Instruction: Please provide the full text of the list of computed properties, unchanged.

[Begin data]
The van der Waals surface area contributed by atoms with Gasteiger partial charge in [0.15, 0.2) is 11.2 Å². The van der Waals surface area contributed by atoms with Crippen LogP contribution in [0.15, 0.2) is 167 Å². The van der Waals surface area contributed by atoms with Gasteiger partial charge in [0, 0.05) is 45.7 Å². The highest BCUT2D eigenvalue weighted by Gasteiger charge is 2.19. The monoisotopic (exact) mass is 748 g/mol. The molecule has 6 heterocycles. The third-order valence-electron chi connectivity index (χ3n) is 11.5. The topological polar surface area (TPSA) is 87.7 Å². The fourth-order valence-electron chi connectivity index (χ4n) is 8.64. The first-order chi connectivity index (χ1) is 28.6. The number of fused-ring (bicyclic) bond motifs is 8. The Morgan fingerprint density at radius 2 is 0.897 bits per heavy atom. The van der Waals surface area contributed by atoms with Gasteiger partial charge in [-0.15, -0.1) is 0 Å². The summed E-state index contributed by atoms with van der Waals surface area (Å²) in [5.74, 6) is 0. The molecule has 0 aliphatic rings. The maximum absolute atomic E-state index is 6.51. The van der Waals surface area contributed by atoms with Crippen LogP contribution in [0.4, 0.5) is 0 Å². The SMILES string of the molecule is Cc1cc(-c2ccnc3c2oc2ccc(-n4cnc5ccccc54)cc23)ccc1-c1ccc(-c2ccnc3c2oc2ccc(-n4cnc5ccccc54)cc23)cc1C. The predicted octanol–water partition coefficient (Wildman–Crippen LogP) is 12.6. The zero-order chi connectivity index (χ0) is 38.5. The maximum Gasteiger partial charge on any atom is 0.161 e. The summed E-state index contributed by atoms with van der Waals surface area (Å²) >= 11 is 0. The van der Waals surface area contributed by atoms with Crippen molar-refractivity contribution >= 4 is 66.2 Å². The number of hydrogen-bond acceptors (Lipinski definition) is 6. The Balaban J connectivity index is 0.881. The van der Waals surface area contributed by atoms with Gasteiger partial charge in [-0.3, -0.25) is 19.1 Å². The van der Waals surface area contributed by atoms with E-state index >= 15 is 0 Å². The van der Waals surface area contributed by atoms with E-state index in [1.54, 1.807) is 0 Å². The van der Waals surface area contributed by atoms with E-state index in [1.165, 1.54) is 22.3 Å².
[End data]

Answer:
The van der Waals surface area contributed by atoms with Gasteiger partial charge in [0.15, 0.2) is 11.2 Å². The van der Waals surface area contributed by atoms with Crippen LogP contribution in [0.15, 0.2) is 167 Å². The van der Waals surface area contributed by atoms with Gasteiger partial charge in [0, 0.05) is 45.7 Å². The highest BCUT2D eigenvalue weighted by Gasteiger charge is 2.19. The monoisotopic (exact) mass is 748 g/mol. The molecule has 6 heterocycles. The third-order valence-electron chi connectivity index (χ3n) is 11.5. The topological polar surface area (TPSA) is 87.7 Å². The fourth-order valence-electron chi connectivity index (χ4n) is 8.64. The first-order chi connectivity index (χ1) is 28.6. The number of fused-ring (bicyclic) bond motifs is 8. The Morgan fingerprint density at radius 2 is 0.897 bits per heavy atom. The van der Waals surface area contributed by atoms with Gasteiger partial charge in [-0.15, -0.1) is 0 Å². The summed E-state index contributed by atoms with van der Waals surface area (Å²) in [5.74, 6) is 0. The molecule has 0 aliphatic rings. The maximum absolute atomic E-state index is 6.51. The van der Waals surface area contributed by atoms with Crippen LogP contribution in [0.4, 0.5) is 0 Å². The SMILES string of the molecule is Cc1cc(-c2ccnc3c2oc2ccc(-n4cnc5ccccc54)cc23)ccc1-c1ccc(-c2ccnc3c2oc2ccc(-n4cnc5ccccc54)cc23)cc1C. The predicted octanol–water partition coefficient (Wildman–Crippen LogP) is 12.6. The zero-order chi connectivity index (χ0) is 38.5. The maximum Gasteiger partial charge on any atom is 0.161 e. The summed E-state index contributed by atoms with van der Waals surface area (Å²) >= 11 is 0. The van der Waals surface area contributed by atoms with Crippen molar-refractivity contribution >= 4 is 66.2 Å². The number of hydrogen-bond acceptors (Lipinski definition) is 6. The Balaban J connectivity index is 0.881. The van der Waals surface area contributed by atoms with Gasteiger partial charge in [-0.3, -0.25) is 19.1 Å². The van der Waals surface area contributed by atoms with E-state index >= 15 is 0 Å². The van der Waals surface area contributed by atoms with E-state index in [1.54, 1.807) is 0 Å². The van der Waals surface area contributed by atoms with E-state index in [1.165, 1.54) is 22.3 Å².